SYSTEMS ANALYSIS AND DESIGN METHODS 6th Edition Whitten Bentley Dittman

Information System Building Blocks

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SYSTEMS ANALYSIS AND DESIGN METHODS 6th Edition Whitten Bentley Dittman

KNOWLEDGE Building Blocks

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SYSTEMS ANALYSIS AND DESIGN METHODS 6th Edition Whitten Bentley Dittman

Views of KNOWLEDGE

• System owners’ view


– Interested in (not raw data) information that adds new
business knowledge to make more intelligent and
accurate decisions.
– identify relevant business entities and rules
– SA: get the scope and vision for the project
• System users’ view
– Actual user of data: tend to focus on the business
issues as they pertain to the data.
– Provide details of each entity and rule that was
provided by systems owners.
– Customer: active customer, inactive customer…..
– SA: get data requirements

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SYSTEMS ANALYSIS AND DESIGN METHODS 6th Edition Whitten Bentley Dittman

Views of KNOWLEDGE

• System designers’ view


– have a technically-oriented view
– Translate users’ data requirements into database
designs
– SA: translation of data requirements (in business
terms)

• System builders’ view


– Represent data in very precise and unforgiving
language such as SQL.
– SA: provide a direction and monitor progress of works

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SYSTEMS ANALYSIS AND DESIGN METHODS 6th Edition Whitten Bentley Dittman

PROCESS Building Blocks

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SYSTEMS ANALYSIS AND DESIGN METHODS 6th Edition Whitten Bentley Dittman

Views of PROCESS

• System owners’ view


– Concerned with high-level processes called business
functions such as accounting, sales, manufacturing,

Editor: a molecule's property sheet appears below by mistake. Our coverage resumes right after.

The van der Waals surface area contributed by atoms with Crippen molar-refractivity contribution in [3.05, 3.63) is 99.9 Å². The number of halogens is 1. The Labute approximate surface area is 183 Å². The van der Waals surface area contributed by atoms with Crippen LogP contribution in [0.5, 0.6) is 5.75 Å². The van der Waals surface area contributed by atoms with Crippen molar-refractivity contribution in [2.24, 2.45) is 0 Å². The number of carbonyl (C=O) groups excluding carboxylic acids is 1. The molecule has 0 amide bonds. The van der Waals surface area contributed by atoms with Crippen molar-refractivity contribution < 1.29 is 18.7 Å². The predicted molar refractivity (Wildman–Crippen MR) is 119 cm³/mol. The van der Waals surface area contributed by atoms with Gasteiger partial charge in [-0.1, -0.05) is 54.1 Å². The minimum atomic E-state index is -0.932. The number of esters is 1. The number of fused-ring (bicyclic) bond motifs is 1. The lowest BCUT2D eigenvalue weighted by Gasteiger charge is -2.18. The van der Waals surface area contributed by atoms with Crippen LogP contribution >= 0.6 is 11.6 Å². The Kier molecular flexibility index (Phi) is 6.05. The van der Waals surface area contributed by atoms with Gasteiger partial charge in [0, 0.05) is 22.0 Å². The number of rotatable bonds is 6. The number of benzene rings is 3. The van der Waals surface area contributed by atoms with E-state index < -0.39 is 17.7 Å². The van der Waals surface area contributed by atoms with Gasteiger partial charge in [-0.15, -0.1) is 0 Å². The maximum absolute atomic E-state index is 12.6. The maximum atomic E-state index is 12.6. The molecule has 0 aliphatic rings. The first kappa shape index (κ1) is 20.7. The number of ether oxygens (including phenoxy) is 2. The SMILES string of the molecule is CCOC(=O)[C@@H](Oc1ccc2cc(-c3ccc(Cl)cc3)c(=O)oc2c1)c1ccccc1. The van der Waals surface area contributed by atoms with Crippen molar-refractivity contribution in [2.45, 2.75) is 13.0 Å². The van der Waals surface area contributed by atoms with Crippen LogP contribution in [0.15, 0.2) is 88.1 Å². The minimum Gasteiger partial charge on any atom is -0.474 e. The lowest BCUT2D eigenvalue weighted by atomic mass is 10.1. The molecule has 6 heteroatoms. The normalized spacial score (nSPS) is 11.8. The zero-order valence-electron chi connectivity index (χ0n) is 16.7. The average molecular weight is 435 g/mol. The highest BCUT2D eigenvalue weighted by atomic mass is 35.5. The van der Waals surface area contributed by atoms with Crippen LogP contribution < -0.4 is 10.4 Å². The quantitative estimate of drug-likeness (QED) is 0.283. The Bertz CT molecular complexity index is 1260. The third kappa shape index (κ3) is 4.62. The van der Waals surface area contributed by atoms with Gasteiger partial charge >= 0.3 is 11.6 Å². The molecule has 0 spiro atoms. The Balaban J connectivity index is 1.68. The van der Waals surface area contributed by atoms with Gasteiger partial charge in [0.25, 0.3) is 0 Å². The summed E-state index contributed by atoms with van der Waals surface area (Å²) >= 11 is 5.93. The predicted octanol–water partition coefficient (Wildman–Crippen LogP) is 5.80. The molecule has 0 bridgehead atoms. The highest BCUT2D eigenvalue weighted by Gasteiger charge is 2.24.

service….
– SA: identify how functions are supported by IS based
on the scope and vision
• System users’ view
– Concerned with work that must be performed to
provide the appropriate responses to business events.
– SA: identify details of the business process in terms of
activities, data flow, and work flow (process
requirements)
• Process requirements are frequently defined in terms of
policies and procedures.
Continued ...

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SYSTEMS ANALYSIS AND DESIGN METHODS 6th Edition Whitten Bentley Dittman

Views of PROCESS (continued)

• System designers’ view


– Concerned with which processes to automate and how to
automate them
– Constrained by limitations of application development
technologies being used

• System builders’ view


– Concerned with programming logic that implements automated
processes

• SA:
– Translate process requirements ( in business terms)
– provide a direction and monitor progress of works

Irwin/McGraw-Hill Copyright © 2004 The McGraw-Hill Companies. All Rights reserved


SYSTEMS ANALYSIS AND DESIGN METHODS 6th Edition Whitten Bentley Dittman

COMMUNICATION Building Blocks

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SYSTEMS ANALYSIS AND DESIGN METHODS 6th Edition Whitten Bentley Dittman

Views of COMMUNICATION

• System owners’ view


– Concerned with communications scope of an information
system.
• Who (which business units, employees, customers, and
partners) must interact with the system?
• Where are these business units, employees, customers, and
partners located?
• What other information systems will the system have to interface
with?
– SA: define scope of communication
• System users’ view
– Concerned with the information system’s inputs and
outputs.
– SA: develop a interface guideline (GUI) for user
satisfaction
Continued ...
Irwin/McGraw-Hill Copyright © 2004 The McGraw-Hill Companies. All Rights reserved
SYSTEMS ANALYSIS AND DESIGN METHODS 6th Edition Whitten Bentley Dittman

Views of COMMUNICATION (continued)


• System designers’ view
– Concerned with the technical design of both the user and the
system-to-system communication interfaces.
• Interface specifications – technical designs that document how
system users are to interact with a system and how a system interacts
with other systems.
• User dialogue – a specification of how the user moves from window to
window or page to page, interacting with the application programs to
perform useful work.
• System builders’ view
– Concerned with the construction, installation, testing and
implementation of user and system-to-system interface solutions.
• Middleware – utility software that allows application software and
systems software that utilize differing technologies to interoperate.
• SA
– Translate process requirements ( in business terms)
– provide a direction and monitor progress of works

Irwin/McGraw-Hill Copyright © 2004 The McGraw-Hill Companies. All Rights reserved


SYSTEMS ANALYSIS AND DESIGN METHODS 6th Edition Whitten Bentley Dittman

Network Technologies and the IS Building Blocks